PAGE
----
People Are Far Less Likely to Get Long COVID After Omicron, Study Finds

Researchers still have a lot to learn about Long COVID—when symptoms linger long after a COVID-19 infection is over—but new data suggest there may be some good news for people infected with the virus more recently.

In a study that will be presented at the European Congress of Clinical Microbiology and Infectious Diseases in April (and which has not yet been published), researchers report that people who tested positive for COVID-19 during Omicron waves were no more likely to report lingering symptoms after recovery than people who had never had COVID-19. By contrast, those who were infected with the original SARS-CoV-2 variant were up to 67% more likely to report lingering symptoms than those who did not have COVID-19.
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Dr. Carol Strahm and Dr. Philipp Kohler, both from the division of infectious diseases and hospital epidemiology at Cantonal Hospital St. Gallen in Switzerland, led the study of 1,200 health care workers in the country. The participants, mostly female nurses, agreed to regular PCR testing for COVID-19 during periods when the original virus was circulating, from February 2020 to January 2021, and during the Omicron wave from January to June 2022. In March and September 2021 and in June 2022, all of the participants answered an online questionnaire about any lasting symptoms they might be experiencing, which could include fatigue, loss of smell or taste, and shortness of breath. The aggregate of these symptoms made up a rough measure of Long COVID.

The results were similar when the research team looked at people who tested positive during the Omicron wave after being positive with the original virus; these people did not report any more Long COVID-like symptoms than people who had been infected once with the original virus. “The wild-type [original] virus is by far the strongest risk factor for Long COVID-19,” says Kohler.

Read More: People with Long COVID Have a Higher Risk of Early Death and Serious Disease, Study Finds

Over the 18 months from the first and last assessments, people infected with the original virus showed fewer Long COVID symptoms, but some had symptoms that remained, while those whose first positive test was during the Omicron wave did not, on the whole, report continued symptoms after their infection. When the researchers looked at symptom reports by people’s vaccination status, they saw that booster shots did not seem to make a difference in whether people developed Long COVID or not. “We don’t see that the booster adds much more benefit, at least in terms of Long COVID, in our population,” says Kohler.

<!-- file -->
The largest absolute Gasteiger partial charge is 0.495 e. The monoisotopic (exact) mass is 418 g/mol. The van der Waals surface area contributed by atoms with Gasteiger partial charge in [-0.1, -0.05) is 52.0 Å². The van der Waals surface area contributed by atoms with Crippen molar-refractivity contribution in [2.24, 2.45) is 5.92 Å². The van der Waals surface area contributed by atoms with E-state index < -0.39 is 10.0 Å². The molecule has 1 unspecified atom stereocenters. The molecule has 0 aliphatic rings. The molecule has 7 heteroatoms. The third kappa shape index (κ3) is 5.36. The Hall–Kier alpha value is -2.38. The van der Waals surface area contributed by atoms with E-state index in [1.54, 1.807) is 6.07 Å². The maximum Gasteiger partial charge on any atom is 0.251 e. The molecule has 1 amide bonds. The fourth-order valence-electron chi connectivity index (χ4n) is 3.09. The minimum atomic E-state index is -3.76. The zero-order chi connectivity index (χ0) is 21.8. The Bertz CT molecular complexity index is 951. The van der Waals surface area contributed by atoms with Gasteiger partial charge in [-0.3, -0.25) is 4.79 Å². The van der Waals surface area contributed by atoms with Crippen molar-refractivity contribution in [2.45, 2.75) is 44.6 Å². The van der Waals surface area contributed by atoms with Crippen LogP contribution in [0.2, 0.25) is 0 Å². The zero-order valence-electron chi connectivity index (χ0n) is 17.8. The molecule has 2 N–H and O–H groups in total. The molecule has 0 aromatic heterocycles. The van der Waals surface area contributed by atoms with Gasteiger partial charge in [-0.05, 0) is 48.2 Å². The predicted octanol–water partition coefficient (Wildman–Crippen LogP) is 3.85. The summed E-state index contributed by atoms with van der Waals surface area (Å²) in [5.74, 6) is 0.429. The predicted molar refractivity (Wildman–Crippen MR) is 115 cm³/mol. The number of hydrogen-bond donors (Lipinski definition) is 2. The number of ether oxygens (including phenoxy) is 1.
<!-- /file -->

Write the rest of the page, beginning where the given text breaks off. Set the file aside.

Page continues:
The results add to growing data about how the different variants affect short- and long-term health. And the data aren’t completely straightforward. Similar to the current study, a previous study from the U.K. involving health records of 97,000 people found that those who were infected with Omicron variants were about half as likely to report continued symptoms four weeks or more after their infection as people who were infected with the Delta variant. But a Norwegian study involving 57,000 people who tested positive found that people infected with Omicron and Delta strains were equally likely to report continued symptoms of fatigue, cough, heart palpitations, shortness of breath, and anxiety or depression up to four months later.

The differing findings could be related to the populations studied and how they defined symptoms, says Kohler. In general, Omicron causes milder infections in relatively healthy people, and data show that more severe disease is more likely to lead to the lingering symptoms of Long COVID. He notes that the size of his study was relatively small compared to the others, although it had the advantage of repeated questionnaires to track volunteers’ symptoms.

“We have a selected population of health care workers, and a limitation with the small sample size,” he says. “Still, in my opinion, the data show there is clearly less Long COVID—probably not much higher than in the uninfected population—among people whose first infection was with Omicron.”

Figuring out how the different variants may affect lingering symptoms is a key question in Long COVID research. Kohler and Strahm plan to ask the volunteers to answer another questionnaire about their symptoms in April to determine if the differences between infections with original and Omicron strains remain.

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Contributor: Alice Park